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Social Realism

  • In: Encyclopedia of Identity
  • Edited by: Ronald L. Jackson II & Michael A. Hogg
  • Subject:Self & Identity, Identity, Self & Identity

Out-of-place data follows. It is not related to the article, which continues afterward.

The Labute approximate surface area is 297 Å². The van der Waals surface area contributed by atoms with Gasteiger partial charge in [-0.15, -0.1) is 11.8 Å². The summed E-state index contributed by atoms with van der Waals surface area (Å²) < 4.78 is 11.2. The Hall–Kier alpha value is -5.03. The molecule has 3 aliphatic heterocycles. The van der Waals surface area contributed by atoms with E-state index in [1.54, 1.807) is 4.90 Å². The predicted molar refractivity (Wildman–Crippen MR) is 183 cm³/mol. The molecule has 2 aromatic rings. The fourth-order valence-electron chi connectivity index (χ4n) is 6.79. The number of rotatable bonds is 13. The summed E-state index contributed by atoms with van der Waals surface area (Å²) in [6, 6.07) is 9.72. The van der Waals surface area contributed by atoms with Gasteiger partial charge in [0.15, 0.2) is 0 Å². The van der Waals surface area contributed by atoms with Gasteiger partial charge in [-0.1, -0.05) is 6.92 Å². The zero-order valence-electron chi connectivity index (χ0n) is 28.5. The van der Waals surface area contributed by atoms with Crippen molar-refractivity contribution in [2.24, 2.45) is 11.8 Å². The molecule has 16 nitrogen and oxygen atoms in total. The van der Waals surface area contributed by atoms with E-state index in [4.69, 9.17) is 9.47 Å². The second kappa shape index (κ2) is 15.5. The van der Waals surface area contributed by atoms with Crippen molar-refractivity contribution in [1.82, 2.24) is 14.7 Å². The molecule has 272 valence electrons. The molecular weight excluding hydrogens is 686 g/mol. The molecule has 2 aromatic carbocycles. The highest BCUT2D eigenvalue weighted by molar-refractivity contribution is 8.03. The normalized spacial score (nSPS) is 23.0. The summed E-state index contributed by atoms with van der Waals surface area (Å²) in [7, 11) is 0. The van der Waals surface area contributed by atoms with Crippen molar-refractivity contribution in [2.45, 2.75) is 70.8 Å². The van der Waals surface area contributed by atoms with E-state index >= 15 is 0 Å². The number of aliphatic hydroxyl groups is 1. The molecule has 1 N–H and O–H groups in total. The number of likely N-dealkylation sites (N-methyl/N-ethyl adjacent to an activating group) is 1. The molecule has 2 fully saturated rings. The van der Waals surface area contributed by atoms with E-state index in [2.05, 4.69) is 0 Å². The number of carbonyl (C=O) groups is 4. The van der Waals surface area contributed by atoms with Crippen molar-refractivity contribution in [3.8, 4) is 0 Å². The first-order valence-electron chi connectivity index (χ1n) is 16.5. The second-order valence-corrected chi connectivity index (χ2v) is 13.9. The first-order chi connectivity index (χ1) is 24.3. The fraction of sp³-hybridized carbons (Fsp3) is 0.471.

Social realism was a politically engaged and socially critical form of U.S. painting during the 1930s that called attention to the plight of the working class and the poor. Though it emerged directly from the bleak conditions of the Great Depression, which provoked many artists to emphasize the social function of their work, its origins can be traced to the European movement of realism in the mid-19th century. Artists such as Gustave Courbet and Jean-Francois Millet were known for their depictions of peasants who ...

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